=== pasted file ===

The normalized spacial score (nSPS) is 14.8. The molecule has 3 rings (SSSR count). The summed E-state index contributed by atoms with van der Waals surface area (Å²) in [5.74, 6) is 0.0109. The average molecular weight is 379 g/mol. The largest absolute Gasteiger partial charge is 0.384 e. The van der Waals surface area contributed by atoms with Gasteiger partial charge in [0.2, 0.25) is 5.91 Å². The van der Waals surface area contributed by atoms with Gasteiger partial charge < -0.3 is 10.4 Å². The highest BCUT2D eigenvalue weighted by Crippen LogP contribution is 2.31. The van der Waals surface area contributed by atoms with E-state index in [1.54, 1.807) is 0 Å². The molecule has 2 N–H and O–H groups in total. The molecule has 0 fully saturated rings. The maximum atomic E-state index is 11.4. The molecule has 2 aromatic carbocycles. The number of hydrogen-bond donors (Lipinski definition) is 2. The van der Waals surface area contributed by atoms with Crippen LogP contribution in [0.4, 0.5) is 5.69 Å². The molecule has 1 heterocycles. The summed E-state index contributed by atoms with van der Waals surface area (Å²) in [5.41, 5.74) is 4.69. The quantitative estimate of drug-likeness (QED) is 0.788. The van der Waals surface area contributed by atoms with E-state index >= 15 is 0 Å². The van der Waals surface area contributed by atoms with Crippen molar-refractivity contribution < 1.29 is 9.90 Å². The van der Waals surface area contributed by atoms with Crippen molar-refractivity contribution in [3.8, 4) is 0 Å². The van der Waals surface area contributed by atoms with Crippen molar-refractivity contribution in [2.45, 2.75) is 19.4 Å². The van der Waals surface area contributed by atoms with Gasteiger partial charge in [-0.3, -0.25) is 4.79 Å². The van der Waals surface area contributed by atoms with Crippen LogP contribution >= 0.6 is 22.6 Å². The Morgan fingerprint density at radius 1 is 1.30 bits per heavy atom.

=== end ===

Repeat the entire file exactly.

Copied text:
The normalized spacial score (nSPS) is 14.8. The molecule has 3 rings (SSSR count). The summed E-state index contributed by atoms with van der Waals surface area (Å²) in [5.74, 6) is 0.0109. The average molecular weight is 379 g/mol. The largest absolute Gasteiger partial charge is 0.384 e. The van der Waals surface area contributed by atoms with Gasteiger partial charge in [0.2, 0.25) is 5.91 Å². The van der Waals surface area contributed by atoms with Gasteiger partial charge < -0.3 is 10.4 Å². The highest BCUT2D eigenvalue weighted by Crippen LogP contribution is 2.31. The van der Waals surface area contributed by atoms with E-state index in [1.54, 1.807) is 0 Å². The molecule has 2 N–H and O–H groups in total. The molecule has 0 fully saturated rings. The maximum atomic E-state index is 11.4. The molecule has 2 aromatic carbocycles. The number of hydrogen-bond donors (Lipinski definition) is 2. The van der Waals surface area contributed by atoms with Crippen LogP contribution in [0.4, 0.5) is 5.69 Å². The molecule has 1 heterocycles. The summed E-state index contributed by atoms with van der Waals surface area (Å²) in [5.41, 5.74) is 4.69. The quantitative estimate of drug-likeness (QED) is 0.788. The van der Waals surface area contributed by atoms with E-state index >= 15 is 0 Å². The van der Waals surface area contributed by atoms with Crippen molar-refractivity contribution < 1.29 is 9.90 Å². The van der Waals surface area contributed by atoms with Crippen molar-refractivity contribution in [3.8, 4) is 0 Å². The van der Waals surface area contributed by atoms with Crippen molar-refractivity contribution in [2.45, 2.75) is 19.4 Å². The van der Waals surface area contributed by atoms with Gasteiger partial charge in [-0.3, -0.25) is 4.79 Å². The van der Waals surface area contributed by atoms with Crippen LogP contribution >= 0.6 is 22.6 Å². The Morgan fingerprint density at radius 1 is 1.30 bits per heavy atom.